Interviewed by Lauren Gill and Victoria Cagol, MA Journalism Falmouth University
“COVID is quite silent. People weren’t dying on the streets, they were in hospital on ventilators,” recalled Sasha Achilli of the 20 days she spent filming on the healthcare frontline in northern Italy as the first wave of COVID-19 hit and deaths climbed to a peak of 971 in one day (WHO data).
Achilli is a finalist in this year’s Sony Impact Award for Current Affairs at the Rory Peck Awards for her BBC film Italy’s Frontline: A Doctor’s Diary. “The Rory Peck Trust is an incredible organisation – being recognised for this work is really special,” she said.
Achilli has covered public health crises all over the world, but reporting at home in Italy was very different – close access gave her a real understanding of what the virus can do.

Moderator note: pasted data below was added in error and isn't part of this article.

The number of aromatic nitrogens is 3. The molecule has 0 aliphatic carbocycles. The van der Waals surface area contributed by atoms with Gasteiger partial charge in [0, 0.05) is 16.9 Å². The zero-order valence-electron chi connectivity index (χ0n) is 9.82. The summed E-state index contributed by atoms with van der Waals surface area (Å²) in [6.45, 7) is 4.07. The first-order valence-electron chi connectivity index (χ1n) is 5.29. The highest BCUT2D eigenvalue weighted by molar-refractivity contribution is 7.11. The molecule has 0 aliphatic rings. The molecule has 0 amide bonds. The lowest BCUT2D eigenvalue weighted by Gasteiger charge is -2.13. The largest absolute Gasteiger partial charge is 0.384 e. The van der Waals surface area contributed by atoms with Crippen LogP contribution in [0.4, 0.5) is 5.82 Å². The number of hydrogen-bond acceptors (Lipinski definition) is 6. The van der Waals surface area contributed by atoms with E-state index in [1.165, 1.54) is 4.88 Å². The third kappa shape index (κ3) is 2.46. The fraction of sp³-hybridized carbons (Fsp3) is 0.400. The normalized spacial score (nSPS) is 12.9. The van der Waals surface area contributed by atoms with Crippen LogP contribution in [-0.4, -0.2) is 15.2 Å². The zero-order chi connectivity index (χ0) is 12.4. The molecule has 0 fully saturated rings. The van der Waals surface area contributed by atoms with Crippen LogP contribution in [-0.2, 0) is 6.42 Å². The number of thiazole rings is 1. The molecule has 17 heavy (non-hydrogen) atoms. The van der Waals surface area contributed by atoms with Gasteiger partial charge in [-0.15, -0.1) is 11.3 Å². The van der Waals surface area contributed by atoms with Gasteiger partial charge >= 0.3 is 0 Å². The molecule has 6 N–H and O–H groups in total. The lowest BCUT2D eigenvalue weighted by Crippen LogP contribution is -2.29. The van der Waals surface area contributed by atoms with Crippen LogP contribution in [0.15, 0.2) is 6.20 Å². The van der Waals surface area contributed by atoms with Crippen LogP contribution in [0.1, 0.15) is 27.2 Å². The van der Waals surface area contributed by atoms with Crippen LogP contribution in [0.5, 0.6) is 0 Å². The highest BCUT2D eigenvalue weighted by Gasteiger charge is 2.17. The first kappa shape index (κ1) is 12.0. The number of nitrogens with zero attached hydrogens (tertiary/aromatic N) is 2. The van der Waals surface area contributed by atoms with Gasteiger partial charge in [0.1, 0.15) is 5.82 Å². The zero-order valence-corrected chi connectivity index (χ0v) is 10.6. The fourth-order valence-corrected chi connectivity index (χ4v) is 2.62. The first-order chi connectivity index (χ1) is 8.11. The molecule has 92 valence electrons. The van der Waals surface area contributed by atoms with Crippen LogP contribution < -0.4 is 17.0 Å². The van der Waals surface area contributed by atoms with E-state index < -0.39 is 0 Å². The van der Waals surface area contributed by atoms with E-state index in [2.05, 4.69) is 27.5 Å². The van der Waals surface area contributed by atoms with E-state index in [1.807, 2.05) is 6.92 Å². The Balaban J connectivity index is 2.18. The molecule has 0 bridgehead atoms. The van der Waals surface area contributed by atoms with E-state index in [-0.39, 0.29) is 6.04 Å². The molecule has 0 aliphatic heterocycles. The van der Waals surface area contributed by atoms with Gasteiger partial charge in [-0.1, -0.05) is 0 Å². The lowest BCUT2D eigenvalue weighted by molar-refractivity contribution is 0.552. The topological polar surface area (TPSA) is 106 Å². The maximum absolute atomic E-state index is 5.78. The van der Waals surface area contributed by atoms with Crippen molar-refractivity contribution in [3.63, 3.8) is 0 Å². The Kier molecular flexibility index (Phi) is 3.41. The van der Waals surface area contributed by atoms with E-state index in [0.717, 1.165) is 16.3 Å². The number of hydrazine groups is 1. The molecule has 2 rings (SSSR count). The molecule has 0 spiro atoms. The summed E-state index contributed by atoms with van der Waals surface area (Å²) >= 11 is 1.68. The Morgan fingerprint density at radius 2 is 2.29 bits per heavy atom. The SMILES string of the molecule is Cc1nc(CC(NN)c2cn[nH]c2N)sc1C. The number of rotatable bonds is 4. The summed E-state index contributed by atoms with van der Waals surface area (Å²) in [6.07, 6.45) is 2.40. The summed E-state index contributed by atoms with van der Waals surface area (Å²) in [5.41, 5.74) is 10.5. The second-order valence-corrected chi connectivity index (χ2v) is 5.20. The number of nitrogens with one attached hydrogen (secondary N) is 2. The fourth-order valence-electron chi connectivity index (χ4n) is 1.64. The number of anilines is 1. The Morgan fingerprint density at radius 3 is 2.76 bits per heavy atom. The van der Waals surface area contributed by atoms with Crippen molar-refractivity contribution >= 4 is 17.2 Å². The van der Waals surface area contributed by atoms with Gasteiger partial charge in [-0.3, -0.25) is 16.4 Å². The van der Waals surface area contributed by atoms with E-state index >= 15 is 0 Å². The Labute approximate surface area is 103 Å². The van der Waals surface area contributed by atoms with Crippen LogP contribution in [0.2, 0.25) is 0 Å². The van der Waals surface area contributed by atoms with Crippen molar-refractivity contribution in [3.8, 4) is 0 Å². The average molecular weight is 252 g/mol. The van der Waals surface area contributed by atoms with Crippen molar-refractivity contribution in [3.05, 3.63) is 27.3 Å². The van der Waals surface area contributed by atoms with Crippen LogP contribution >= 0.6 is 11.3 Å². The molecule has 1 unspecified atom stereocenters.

“Being able to witness what was going on first-hand and being involved personally helped me get a better understanding of what we’re dealing with,” she said.
The story unfolds through the eyes of Dr. Francesca Mangiatordi, not only in her professional role, but at home as a wife and mother. We see her saving the life of Mattia, 18, before returning home to her own children who are afraid of losing their mother.
“You need to make people connect on a personal level – to see doctors in their personal sphere gives you a better understanding of why people are the way they are and do the things they do.”
As European countries battle a second wave of COVID-19, Achilli’s film shows how hard it was the first time around.
“The thing about a public health crisis is a lot of it is in the hands of the public,” she said. “A human story about doctors and nurses and the reality of what they went through will maybe make people more aware of their own responsibilities to try and stop the virus.”